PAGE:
Meanwhile, granite does require sealant to prevent cooking oil, red wine, grease or other spills from potentially soaking into the stone over time and leaving stains. Generally, lighter color stones are more porous than darker ones, so they would require resealing more often.
It’s always a good idea to put a hot pad or trivet on any countertop material to minimize damage from heat and protect the longevity of the material, no matter how heat resistant the material might be.
Dekton and granite are both highly heat resistant materials, so you don’t have to worry as much about putting a hot plate down on the surface. But it is still recommended to protect your beautiful, new investment.
All of these materials have a range of durability, with granite being the most durable natural stone and solid surface the most durable manufactured material.
Granite is not easily chipped, but it’s not impervious to damage from a higher impact or an impact at just the right angle.
But because solid surface is just that – solid – and it is acrylic rather than stone, it has a higher impact strength when compared to many other materials.
Renewable & Repairable
Solid surface is the most renewable and repairable material in the countertop comparison chart. Due to its unique composition, it can be repaired, modified and buffed as needed.
Quartz and granite can be repaired if there are minor scratches and chips. For example, if you have a small chip in your quartz or granite countertop, a clear resin, acrylic adhesive or epoxy can fill it and blend into the surrounding stone.
Dekton is the least renewable and repairable. While damage can be repaired, it really depends on the extent of the damage. And some repairs might remain visible or imperfect. Damage from a heavy impact might require you to replace a section or entire slab.
Color & Pattern Consistency
The functional characteristics of countertop materials are important, but don’t forget to consider design qualities, too.
If you’re searching for a specific color and pattern consistency, Dekton, quartz and solid surface all deliver. This is because they are manufactured products that can imitate the look of natural stone.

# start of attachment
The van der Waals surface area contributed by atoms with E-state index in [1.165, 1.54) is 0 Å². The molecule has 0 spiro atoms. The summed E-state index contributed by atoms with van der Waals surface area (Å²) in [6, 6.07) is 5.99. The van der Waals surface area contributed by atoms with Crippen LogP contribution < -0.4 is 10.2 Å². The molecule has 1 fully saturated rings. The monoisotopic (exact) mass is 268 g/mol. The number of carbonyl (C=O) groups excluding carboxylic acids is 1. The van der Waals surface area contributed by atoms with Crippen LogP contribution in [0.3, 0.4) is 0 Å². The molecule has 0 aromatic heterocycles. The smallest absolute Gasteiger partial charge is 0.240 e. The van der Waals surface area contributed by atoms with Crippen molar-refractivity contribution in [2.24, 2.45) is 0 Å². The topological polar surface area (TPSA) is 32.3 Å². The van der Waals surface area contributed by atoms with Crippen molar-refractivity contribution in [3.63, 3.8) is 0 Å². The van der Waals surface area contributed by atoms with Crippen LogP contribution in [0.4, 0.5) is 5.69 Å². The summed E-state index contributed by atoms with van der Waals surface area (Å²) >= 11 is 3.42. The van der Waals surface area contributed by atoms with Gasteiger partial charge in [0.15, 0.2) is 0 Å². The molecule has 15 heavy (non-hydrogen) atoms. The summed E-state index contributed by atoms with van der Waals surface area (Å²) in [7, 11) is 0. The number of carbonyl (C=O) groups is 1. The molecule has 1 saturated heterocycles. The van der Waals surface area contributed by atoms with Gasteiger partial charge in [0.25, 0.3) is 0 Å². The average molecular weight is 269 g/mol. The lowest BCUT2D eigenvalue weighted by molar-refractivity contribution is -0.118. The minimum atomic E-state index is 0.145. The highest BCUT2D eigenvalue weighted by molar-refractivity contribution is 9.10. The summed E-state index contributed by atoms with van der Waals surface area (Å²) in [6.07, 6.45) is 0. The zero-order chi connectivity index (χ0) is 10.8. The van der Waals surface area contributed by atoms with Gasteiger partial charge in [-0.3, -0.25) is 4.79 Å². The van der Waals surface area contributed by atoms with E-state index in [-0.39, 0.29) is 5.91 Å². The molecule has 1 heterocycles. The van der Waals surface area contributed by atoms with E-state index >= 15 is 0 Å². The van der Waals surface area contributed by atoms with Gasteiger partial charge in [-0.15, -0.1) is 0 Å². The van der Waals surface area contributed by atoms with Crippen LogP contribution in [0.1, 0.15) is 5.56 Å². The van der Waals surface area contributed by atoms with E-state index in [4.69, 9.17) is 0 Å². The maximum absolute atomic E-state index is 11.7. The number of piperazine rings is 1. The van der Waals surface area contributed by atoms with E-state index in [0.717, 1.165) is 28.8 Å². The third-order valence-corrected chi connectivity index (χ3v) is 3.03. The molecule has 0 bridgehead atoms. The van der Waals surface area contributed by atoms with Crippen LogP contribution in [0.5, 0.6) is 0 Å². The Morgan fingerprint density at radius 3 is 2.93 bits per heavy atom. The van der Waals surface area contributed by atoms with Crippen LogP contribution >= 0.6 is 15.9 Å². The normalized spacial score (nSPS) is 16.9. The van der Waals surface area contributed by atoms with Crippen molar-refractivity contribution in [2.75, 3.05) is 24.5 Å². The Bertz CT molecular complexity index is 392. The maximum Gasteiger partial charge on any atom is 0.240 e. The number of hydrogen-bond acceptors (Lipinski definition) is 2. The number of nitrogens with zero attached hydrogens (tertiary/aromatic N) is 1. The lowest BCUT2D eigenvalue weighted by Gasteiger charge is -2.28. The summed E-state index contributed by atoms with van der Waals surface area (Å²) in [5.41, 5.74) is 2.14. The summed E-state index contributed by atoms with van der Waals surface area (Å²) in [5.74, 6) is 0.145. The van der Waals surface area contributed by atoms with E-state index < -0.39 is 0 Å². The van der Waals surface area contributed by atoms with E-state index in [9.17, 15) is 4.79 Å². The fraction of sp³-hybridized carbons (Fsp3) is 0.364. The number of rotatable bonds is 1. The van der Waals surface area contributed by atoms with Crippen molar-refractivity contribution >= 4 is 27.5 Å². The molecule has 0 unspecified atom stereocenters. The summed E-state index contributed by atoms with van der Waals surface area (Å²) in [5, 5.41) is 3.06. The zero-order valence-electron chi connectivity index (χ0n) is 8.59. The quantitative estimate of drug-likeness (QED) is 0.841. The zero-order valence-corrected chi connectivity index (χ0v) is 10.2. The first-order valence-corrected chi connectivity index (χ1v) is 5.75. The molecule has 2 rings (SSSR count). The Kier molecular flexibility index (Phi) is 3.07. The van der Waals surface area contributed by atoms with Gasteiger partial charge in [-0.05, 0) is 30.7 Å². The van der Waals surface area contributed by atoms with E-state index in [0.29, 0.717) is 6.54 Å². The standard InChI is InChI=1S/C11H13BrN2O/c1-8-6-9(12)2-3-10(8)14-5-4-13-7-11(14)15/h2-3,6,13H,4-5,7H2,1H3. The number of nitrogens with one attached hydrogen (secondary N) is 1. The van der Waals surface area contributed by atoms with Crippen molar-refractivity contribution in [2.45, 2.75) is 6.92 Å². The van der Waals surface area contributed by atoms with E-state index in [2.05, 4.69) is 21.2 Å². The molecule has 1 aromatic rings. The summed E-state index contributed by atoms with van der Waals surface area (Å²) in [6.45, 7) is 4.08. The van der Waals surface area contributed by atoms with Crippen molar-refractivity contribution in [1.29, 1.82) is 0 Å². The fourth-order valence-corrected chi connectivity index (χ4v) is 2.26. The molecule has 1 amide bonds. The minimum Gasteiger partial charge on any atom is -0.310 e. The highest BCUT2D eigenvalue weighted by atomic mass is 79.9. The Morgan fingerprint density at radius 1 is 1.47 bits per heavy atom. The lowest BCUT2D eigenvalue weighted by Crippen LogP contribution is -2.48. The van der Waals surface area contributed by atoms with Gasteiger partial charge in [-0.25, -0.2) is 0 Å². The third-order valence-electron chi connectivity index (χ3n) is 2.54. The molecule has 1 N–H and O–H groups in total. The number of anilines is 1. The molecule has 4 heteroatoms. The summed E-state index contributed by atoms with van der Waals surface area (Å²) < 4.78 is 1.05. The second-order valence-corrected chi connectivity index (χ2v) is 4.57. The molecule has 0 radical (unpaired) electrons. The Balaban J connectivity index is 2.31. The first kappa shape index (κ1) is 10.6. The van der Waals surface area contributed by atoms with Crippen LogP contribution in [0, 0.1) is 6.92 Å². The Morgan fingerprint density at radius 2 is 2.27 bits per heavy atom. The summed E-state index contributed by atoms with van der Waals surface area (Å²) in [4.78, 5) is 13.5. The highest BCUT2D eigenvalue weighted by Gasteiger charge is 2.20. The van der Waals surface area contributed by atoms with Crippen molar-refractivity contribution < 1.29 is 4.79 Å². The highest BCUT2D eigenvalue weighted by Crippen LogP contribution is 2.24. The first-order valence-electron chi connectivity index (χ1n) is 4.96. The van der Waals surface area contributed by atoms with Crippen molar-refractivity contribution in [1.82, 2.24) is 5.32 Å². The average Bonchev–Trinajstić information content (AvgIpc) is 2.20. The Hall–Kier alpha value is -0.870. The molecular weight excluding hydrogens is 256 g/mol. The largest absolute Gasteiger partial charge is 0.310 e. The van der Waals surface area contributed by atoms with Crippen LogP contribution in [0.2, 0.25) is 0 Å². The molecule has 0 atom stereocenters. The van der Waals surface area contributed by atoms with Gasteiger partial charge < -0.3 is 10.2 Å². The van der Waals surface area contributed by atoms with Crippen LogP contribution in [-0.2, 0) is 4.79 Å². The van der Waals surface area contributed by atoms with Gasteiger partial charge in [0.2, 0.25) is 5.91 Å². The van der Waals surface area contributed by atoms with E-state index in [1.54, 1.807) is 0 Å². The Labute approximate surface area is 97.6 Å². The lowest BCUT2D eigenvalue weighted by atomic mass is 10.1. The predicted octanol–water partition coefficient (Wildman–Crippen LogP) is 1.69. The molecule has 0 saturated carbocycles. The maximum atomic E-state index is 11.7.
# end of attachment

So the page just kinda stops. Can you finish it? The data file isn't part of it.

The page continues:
Over the years, quartz color palettes have grown to include a complete range of unique solid and patterned colors.
Dekton, quartz and solid surface offer almost a limitless range of colors and tones.
But granite is a natural stone, which means what you see in nature is what you get. It does come in a wide variety of colors, but every slab is different.
Another important design element is a difficult to detect seam. Seams are created when two separate stone portions are joined together to create a larger countertop piece. Most kitchens contain at least one seam for a variety of reasons. For example, the slab might need to be cut to fit the shape of your kitchen. The size of the material itself. Or, access to the job site limits the size of a piece.
If cutting the slab is necessary, a good countertop fabricator will minimize any seams as much as possible. But if you really desire a completely seamless appearance, go for solid surface. Solid surface offers the most seamless appearance due to its composition and process of joining and finishing.
Lastly, price is an important factor to consider.
Because of Dekton’s high-tech process, it is typically one of the more expensive options. Granite, quartz and solid surface vary in pricing by color.
There are plenty of countertop materials available today to help you create the space of your dreams. When you’re using the countertop comparison chart as a guide to find the right product, be honest with your needs as you come up with the perfect material for your household.
And be sure to reach out to the professional sales staff at Eastern Surfaces if you have any questions. We can guide you through this exciting process from beginning to end! Get in touch or schedule a showroom visit to learn more.